“Invictus” by Ernest Henley
By William Ernest Henley
Out of the night that covers me,
Balck as the Pit from pole to pole,
I thank whatever gods may be
For my unconquerable soul.
In the fell clutch of circumstance
I have not winced nor cried aloud.
Under the bludgeonings of chance
My head is bloody, but unbowed.
Beyond this place of wrath and tears
Looms but the horror of the shade,
And yet the menace of the years
Find, and shall find me, unafraid.
It matters not how strait the gate,
How charged with punishments the scroll,
I am the master of my fate;
I am the captain of my soul.
The poem entitled “Invictus” written by William Ernest Henley published in 1875 generally speaks about life, the challenges that go with it and how it should be lived. The poem reflects the author’s perception and attitude towards life, how he views the difficulties and hardships he encounters along the way and how he responds and survives life amidst these challenges.
The title itself, a Latin word which means “unconquerable”, specifically tells about the inner strength of men’s spirit that should be cultivated as a weapon to survive life’s difficulties.
Invictus is a biographical poem. Henley, through this poem, speaks his thoughts, his uncontained emotions and feelings regarding his situation during the time the poem was written. Accordingly, this poem was written from a hospital bed (Biographical Information). It can be noted that Henley was very sickly since he was twelve years old. He was inflicted with tuberculosis of the bone where one of his feet was amputated and replaced with an artificial one. But despite this physical defect aggravated by some financial problems, he was still able to live an active and happy life until his death in 1903 at the age of fifty four (Biographical Information).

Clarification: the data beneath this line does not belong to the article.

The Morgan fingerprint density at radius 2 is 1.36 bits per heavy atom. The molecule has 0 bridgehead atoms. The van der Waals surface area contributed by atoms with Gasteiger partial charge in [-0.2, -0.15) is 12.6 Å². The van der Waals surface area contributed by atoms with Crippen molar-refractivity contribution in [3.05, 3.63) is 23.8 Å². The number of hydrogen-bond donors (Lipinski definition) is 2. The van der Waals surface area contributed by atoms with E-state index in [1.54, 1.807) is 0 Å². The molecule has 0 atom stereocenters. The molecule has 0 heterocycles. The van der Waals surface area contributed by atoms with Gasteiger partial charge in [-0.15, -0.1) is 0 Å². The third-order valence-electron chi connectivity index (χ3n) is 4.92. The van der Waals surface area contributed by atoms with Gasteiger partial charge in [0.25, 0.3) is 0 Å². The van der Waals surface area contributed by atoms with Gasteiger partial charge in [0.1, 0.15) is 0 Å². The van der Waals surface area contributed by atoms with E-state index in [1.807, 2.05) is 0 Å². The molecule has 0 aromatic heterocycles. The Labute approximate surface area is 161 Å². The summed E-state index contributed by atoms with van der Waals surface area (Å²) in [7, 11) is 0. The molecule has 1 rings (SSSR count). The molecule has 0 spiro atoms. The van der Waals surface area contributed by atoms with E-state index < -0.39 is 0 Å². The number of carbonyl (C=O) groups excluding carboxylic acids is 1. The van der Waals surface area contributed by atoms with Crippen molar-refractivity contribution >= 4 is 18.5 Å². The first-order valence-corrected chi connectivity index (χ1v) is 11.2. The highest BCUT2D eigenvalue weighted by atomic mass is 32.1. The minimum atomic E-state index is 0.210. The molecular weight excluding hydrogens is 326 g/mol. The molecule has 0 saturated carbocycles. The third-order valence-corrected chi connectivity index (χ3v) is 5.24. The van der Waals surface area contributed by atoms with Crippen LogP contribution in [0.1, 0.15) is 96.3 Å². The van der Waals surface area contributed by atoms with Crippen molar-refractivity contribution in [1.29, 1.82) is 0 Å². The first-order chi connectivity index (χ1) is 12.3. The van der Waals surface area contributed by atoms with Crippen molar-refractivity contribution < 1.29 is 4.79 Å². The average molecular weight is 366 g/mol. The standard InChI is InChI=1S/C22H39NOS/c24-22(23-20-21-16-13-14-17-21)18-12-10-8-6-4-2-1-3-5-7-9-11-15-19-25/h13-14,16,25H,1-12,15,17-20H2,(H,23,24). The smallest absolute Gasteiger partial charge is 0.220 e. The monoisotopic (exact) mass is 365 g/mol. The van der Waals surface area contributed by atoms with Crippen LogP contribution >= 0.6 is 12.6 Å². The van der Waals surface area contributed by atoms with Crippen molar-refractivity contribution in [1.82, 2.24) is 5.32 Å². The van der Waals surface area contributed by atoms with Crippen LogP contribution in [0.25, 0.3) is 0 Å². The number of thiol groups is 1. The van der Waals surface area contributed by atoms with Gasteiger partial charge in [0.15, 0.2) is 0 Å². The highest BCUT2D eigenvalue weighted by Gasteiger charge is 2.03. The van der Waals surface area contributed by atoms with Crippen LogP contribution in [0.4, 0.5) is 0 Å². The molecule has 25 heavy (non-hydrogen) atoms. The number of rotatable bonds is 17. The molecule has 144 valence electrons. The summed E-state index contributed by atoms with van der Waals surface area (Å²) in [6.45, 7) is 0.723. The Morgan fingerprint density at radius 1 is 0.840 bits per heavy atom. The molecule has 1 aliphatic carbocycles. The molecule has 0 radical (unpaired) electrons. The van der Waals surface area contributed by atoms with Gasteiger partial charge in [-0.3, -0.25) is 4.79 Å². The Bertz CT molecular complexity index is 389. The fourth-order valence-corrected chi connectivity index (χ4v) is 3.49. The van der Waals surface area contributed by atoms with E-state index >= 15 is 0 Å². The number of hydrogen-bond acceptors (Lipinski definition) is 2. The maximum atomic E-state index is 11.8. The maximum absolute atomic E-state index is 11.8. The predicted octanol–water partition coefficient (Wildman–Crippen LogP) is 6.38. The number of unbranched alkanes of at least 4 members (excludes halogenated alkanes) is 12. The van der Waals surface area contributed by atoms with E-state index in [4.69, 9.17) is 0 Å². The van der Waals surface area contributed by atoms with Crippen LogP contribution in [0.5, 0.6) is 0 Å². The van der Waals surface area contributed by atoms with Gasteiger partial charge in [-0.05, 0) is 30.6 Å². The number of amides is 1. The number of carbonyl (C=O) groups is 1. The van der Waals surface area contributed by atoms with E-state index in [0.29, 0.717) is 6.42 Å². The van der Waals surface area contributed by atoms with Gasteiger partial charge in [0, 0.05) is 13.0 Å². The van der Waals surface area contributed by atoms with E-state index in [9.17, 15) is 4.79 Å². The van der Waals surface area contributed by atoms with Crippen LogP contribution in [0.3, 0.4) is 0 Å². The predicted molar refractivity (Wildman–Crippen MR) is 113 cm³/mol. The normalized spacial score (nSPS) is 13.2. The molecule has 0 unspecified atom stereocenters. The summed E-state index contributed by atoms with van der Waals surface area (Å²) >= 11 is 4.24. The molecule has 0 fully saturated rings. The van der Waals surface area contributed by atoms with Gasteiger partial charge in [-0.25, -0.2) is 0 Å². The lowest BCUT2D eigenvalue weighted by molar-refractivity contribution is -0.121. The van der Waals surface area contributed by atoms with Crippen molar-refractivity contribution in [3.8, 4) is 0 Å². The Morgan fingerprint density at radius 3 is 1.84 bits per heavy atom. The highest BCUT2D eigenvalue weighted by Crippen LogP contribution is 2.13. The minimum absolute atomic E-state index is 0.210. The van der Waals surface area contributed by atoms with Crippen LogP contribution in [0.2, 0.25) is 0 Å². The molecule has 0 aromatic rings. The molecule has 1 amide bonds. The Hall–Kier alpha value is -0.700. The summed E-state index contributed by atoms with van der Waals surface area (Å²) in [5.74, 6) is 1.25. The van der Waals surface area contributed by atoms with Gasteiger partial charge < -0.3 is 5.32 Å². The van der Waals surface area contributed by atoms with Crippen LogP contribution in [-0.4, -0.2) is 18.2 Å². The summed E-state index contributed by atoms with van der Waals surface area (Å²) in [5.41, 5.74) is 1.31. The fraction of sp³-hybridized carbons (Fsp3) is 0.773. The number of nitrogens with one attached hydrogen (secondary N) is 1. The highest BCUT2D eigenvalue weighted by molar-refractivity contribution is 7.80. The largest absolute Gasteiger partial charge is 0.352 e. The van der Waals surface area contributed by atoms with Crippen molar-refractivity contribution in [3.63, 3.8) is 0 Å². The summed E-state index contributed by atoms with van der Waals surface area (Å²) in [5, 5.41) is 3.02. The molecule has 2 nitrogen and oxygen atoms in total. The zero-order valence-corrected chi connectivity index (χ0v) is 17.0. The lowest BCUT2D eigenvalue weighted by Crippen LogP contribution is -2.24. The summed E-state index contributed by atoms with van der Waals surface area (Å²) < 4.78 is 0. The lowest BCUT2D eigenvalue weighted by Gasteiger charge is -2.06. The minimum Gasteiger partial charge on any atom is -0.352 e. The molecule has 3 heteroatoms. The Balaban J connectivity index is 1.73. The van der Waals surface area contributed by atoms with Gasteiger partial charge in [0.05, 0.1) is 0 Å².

In the first stanza, the author expresses his great gratitude to the Almighty for giving him the inner strength to go on with his life despite the hardships he is experiencing as expressed in the lines, Out of the nights that covers me, Black as the Pit from pole to pole I thank whatever gods may be for my unconquerable soul. In this particular scenario, night which is represented by the black color symbolizes the physical ailment and the difficulties in life being experienced by the author.
In the succeeding stanzas, the author simply tells his conviction that life’s challenges should be faced with determination coupled with strength. The author narrates that despite his physical condition; he never makes any tinge of regret, cries or feels sorry for it. Instead, he still lives a productive and worthy life and in fact, reaps a successful career as a poet and literary editor all throughout his years. The author’s thought regarding this concept is aptly described in the last stanza of the poem, It matters not how strait the gate, How charged with punishments the scroll, I am the master of my fate; I am the captain of my soul.
The poem Invictus and the life of William Ernest Henley serve as a beautiful inspiration to those people under similar circumstances. Through this poem, these people are encouraged to enjoy life, to face the challenges squarely and to take responsibility and full acceptance about anything that happens to them because that is their destined fate.
Biographical Information of William Ernest Henley. William Ernest Henley Webpage.
Accessed 26 Oct 2008 at: http://courses.wcupa.edu/fletcher/henley/bio.htm
Henley, William Ernest. Invictus. Accessed 26 Oct 2008, at:
Cite this “Invictus” by Ernest Henley (an analysis)
“Invictus” by Ernest Henley (an analysis). (2016, Oct 25). Retrieved from https://graduateway.com/invictus-by-ernest-henley-an-analysis/